During a summer spent with her grandmother, an artist, and father in Michigan, Patricia discovers her natural talent for drawing. Excited to take art next year at school in California, she is disappointed to discover no such class is offered; only art on a cart for a short while each week. But Patricia's new teacher, an Irishman, Mr. Donovan notices her artistic talent as well as her struggle with test taking.
Knowing her command of the subject matter but her slowness with reading, he simply gives her more time. But Mr. Donovan's real surprise is to recommend Patricia for a special art program for younger students taught by Miss Chew, the head of the high school art department. Tuesdays and Thursdays spent in the company of Miss Chew will change everything for this young woman.
Miss Chew breezed into the room that first day changing Patricia's name to Theresa, said with a Chinese accent. Thin and tall Miss Chew began to teach her students the language of art. Light, shadow, how the pressure of a pencil changes line, image size, position and patterns all figured in their sketches.
Carrying her sketchbook with her always Patricia even sketches a picture of Mr. Donovan's "da" from a photograph in the classroom. By the next class she has twenty drawings to show Miss Chew who realizes Patricia sees negative spaces first. Some weeks later the bubble of happiness bursts when Mr. Donovan's father dies, he leaves for Ireland and Mrs. Spaulding, a substitute teacher a-la "Viola Swamp" comes into the classroom.
No more extra time for test taking. In Mrs. Spaulding's opinion the art classes are pure fluff; her goal is to end them for Patricia. Determined to keep Patricia in her class, Miss Chew realizes when Patricia reads she sees letters as she does her art and recommends her to a reading specialist friend.
For Patrica those people championing her cause rise to the top. A meeting, a return and a special event open up a future of possibilities for Patrica. The language of art became the language of her life; seeing as Miss Chew would have her see.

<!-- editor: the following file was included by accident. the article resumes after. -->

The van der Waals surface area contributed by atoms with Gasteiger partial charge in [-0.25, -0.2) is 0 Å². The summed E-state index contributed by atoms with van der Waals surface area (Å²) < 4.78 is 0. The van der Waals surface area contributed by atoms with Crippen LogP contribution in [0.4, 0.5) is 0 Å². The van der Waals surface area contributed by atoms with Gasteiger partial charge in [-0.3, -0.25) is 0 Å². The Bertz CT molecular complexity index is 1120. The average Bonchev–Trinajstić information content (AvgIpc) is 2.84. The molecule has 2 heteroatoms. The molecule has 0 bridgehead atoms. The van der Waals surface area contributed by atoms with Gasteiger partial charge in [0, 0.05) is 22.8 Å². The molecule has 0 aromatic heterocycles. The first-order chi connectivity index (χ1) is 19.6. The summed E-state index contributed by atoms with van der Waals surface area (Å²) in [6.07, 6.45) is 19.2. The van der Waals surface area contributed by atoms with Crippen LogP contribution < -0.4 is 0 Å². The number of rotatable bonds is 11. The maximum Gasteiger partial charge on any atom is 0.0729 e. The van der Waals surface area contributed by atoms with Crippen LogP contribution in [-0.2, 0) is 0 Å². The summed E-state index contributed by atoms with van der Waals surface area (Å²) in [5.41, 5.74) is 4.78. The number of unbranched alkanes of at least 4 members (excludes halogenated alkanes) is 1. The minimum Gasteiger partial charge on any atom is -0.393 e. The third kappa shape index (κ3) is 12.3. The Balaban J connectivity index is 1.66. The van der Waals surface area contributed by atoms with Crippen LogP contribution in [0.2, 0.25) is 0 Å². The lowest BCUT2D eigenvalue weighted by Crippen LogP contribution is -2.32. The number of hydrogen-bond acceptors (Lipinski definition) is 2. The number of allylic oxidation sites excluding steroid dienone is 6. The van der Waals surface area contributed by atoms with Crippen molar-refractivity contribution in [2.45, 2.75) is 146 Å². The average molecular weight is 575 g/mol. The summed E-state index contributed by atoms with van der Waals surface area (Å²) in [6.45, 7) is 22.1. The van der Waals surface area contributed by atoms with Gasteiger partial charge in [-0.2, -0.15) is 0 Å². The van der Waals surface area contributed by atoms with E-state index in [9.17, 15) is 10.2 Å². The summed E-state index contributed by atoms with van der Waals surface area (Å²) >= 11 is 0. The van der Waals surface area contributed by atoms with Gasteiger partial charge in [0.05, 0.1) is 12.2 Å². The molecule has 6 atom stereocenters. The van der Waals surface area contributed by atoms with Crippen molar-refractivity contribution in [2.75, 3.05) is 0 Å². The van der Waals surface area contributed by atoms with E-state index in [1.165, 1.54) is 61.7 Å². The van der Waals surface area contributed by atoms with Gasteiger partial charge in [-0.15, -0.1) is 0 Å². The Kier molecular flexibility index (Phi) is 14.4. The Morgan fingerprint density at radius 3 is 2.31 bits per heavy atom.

Told in an intimate conversational first person narrative, readers recall along with Patricia Polacco this defining year in her life. We are acutely aware of the range of emotions felt by a younger Polacco through word choice and dialogue.
I loved drawing. Sometimes when I was drawing, I'd forget to breathe! I danced on air all the way home that day. I couldn't wait to tell my mother.
Beginning and closing endpapers picture a collage of sketches done in white and a rich, rusty, soft brown; the sepia tone alluding to the past. Most of Polacco's luminous illustrations brimming with color and life span across two pages throughout this narrative. Her technique of combining pencils and markers create sharp visuals giving us a realistic glimpse into her memories.
A particular style of facial expressions and gestures by Polacco are what give her illustrations a distinction as being hers and hers alone. Use of space gives the precise perception necessary. Readers are in the moment experiencing as did the persons pictured on her pages.
The Art of Miss Chew written and illustrated by Patricia Polacco speaks to all the needs of all children; how each sees the world in their own incomparable manner. How fortunate for Patricia Polacco that school year included Miss Chew. How fortunate for we readers she choose to share this story with us.
To see more illustrations from this title follow the link attached to Patricia Polacco's name above.